Meursault had killed that Arab. That’s odd. I thought he was rational. Maybe he’s faulty. The trial failed him. He shouldn’t have shot that Arab. He’s in prison now. I wonder how it’s like in there. Maybe he’ll like it. It can’t be much difference. He wouldn’t care either. He never cares. He shouldn’t have shot that Arab. He’s odd. Did he enjoy it? Maybe he is that type of man, a born killer. But why would he care? Nothing pisses him off. I’ve never seen him angry. Did the Arab make him angry? He shouldn’t have killed him. Meursault’s going to die. The trial failed him. Execution in public, of all things. He looks odd up there. I can barely see him. He doesn’t mind being up there. Why was he with that Arab? Right, that thing. He shouldn’t have killed him. Everyone’s shouting, I can’t hear what the man is saying. Meursault found me. He looks odd up there. Like he doesn’t fit in. He doesn’t mind thought. Why is he looking at me that way? He doesn’t belong. The other man stopped talking. Something’s going to happen. Right, the execution. Meursault wouldn’t mind. It’s not like he wanted to live. Well, it’s not like he tried to die. Or maybe that’s why he killed that Arab? He was looking for someone to kill. I was his pal, though. He couldn’t kill me. What’s that sound? Oh, the blade wasn’t sharp enough. Too bad. He’s dead now, isn’t he? It’s just hanging there, slowly ripping off. He was a good man. He cared. I’m sure he had his reasons for killing that Arab. It probably was for the best. He looked at me as the head fell into the basket. He looked odd up there. Without a head. Everyone else has got heads. He doesn’t belong. I’m sure he’s somewhere nice. I was a good man, Meursault.

Children of Divorce

There are many of us, the children born in a divorce. Some might call us lucky; we never had to go through the dividing of a once whole family. We wouldn’t have to wonder what we did wrong, what we said, or what we could have done to make it all work. Don’t mind us, we do only have to live through a life where we’ve never had a whole family. Never had a moment of everything being at its proper place. The dream will never be complete.
We have it better because when someone asks for your dad, you don’t know who to refer to. What a benefit we have, knowing all transportation systems between the parents’ houses by heart. How fortunate we are, being born with the features they hate about each other. We are their constant nightmare, reminding them of their former love, their past. They cannot escape us. We are the reminder they never wished for. Do not mind us, the kids who will never know who they are because their personality traits are despised by both sides. We cannot grow as we have no ground to stand on. Where do we come from; who do we belong to? These are questions that haunt us on the midst of the day. We have no place to escape, no one to turn to.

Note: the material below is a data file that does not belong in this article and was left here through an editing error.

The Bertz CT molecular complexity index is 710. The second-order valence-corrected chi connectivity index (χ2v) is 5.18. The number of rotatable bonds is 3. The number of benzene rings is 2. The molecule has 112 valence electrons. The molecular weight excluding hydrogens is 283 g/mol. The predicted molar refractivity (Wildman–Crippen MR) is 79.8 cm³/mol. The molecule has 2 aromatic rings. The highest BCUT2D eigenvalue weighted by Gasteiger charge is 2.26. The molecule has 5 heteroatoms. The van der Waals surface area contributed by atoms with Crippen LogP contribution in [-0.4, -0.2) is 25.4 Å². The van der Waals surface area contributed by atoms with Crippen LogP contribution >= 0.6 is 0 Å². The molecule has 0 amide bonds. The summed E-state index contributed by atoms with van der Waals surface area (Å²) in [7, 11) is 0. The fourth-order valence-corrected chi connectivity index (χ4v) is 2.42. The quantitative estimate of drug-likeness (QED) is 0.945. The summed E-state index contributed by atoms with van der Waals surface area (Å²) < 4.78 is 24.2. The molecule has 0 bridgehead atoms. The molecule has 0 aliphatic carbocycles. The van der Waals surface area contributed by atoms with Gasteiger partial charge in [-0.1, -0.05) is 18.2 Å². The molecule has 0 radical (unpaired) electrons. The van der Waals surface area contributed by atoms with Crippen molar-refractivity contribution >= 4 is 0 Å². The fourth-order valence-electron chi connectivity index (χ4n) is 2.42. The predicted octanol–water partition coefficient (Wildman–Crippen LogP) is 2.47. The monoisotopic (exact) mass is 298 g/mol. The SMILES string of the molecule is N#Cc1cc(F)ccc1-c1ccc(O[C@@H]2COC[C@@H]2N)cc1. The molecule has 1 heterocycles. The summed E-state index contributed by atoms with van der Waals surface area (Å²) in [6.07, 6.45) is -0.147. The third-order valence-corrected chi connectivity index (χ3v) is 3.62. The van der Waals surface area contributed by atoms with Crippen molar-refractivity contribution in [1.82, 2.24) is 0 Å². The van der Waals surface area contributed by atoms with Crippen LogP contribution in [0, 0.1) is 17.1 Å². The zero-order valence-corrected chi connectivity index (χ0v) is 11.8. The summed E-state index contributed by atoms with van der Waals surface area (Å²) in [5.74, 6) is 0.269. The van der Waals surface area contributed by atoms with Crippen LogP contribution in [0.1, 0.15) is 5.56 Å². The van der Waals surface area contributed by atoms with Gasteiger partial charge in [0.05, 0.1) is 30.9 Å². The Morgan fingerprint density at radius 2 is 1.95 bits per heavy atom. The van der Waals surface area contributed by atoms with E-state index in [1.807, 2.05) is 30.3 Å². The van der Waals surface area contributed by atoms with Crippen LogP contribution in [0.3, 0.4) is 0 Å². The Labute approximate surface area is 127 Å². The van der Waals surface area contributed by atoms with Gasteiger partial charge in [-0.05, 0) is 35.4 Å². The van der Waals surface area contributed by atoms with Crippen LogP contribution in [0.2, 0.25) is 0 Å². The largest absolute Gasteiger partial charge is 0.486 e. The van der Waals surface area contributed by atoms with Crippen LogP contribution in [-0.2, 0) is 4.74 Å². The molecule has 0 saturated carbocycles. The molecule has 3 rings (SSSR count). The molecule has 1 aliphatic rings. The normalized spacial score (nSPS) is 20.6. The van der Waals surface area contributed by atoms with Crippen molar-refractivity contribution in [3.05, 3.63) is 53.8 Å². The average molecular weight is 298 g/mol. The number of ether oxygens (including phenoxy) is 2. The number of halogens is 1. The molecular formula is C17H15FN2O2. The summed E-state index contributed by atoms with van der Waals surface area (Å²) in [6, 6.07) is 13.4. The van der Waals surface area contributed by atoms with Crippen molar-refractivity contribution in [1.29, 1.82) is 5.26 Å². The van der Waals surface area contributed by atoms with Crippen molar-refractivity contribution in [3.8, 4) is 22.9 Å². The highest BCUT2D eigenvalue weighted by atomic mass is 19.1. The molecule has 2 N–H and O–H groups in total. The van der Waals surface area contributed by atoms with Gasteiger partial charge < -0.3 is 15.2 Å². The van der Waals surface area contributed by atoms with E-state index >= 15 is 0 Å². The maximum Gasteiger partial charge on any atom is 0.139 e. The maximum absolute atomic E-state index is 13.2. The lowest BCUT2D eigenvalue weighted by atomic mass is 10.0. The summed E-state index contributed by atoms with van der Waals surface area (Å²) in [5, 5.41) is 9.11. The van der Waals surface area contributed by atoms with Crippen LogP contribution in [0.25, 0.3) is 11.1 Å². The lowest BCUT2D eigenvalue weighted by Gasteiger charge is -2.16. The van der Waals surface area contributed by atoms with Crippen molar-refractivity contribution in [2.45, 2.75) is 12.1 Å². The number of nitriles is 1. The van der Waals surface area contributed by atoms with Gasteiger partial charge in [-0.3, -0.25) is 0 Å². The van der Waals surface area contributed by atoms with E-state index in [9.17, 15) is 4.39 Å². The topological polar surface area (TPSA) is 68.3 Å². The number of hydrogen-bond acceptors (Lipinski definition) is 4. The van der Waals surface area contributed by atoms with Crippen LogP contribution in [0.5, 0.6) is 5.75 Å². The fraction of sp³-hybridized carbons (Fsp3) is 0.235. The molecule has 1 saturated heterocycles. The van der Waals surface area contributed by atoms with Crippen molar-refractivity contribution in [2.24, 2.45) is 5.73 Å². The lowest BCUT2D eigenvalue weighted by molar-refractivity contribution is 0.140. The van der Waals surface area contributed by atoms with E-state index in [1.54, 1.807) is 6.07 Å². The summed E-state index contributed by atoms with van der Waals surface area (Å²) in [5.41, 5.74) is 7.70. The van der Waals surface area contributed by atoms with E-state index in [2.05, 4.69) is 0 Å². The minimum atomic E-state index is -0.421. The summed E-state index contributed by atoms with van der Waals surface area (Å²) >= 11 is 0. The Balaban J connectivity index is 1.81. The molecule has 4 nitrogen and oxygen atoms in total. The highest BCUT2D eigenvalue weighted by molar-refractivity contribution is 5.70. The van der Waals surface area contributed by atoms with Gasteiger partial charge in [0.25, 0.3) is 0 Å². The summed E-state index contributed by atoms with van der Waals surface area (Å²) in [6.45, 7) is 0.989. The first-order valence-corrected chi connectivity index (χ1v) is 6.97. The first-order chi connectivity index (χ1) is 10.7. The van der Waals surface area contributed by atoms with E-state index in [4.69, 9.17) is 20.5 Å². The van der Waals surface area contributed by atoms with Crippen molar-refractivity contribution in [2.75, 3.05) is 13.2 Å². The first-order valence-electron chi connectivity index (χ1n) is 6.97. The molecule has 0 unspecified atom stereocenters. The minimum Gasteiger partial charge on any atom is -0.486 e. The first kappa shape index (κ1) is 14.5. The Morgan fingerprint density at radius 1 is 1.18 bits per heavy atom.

Ask a one of us to define Good and Evil. We will answer vaguely as we know that those who intentionally hurt other people are evil, but we don’t want to think of our parents as evil. There are no right or wrong, yet there are always two sides of a story, hard to separate from the truth. Excuses are vivid, we live among people who want to protect us, but drag us further down the rabbit hole.

Don’t mind us, we do only have to live through a life where we’ve never had a whole family.






It feels good when the water falls down and hits my skin. Cold and wet. The shower is empty, only me and the water. There is no light in the bathroom. No light in the entire house.

Ice-cold water runs across my forehead, one of the drops gets into my blue-green eye and the white quickly turns red. A tear flies beside my little nose and when it comes to my purple lips, it is lost to the world. But the water still falls under my lips and comes to an end. My chin, small and white, as the snow outside the house. My hand sweep over my face. I stop ends on my neck. A drop slides over my chest, passes my navel and continues down, until it silently hits the floor. I look down. Every little tear of water floats there, and at one point there is no water. Just a silver metal piece with a lot of holes.

More water rains down,  I like it. All my worries, pain and sorrow disappears along with the water. I’m empty, don’t feel anything. Can’t feel anything. I don’t know how to feel. But still. I do. I feel a smile stuck on my face and I know what it means.

My mouth gets filled by frozen water. Filled to the edge, so there is no space for more. The water changes direction and continues cross my neck and slides to my small, red buttocks. I try to move my feet, they won’t listen. Finally. They have long been numb and hard to order. I walk out of the shower and a little river follows me. The water is still on. A silent whisper from my lips says “Run! You are free. Enjoy it while you still can.” I hope they do, and I envy them. Free from now and forever. I can only be free when I’m in touch with


High-Res Stock Photography: Water drops on woman bottom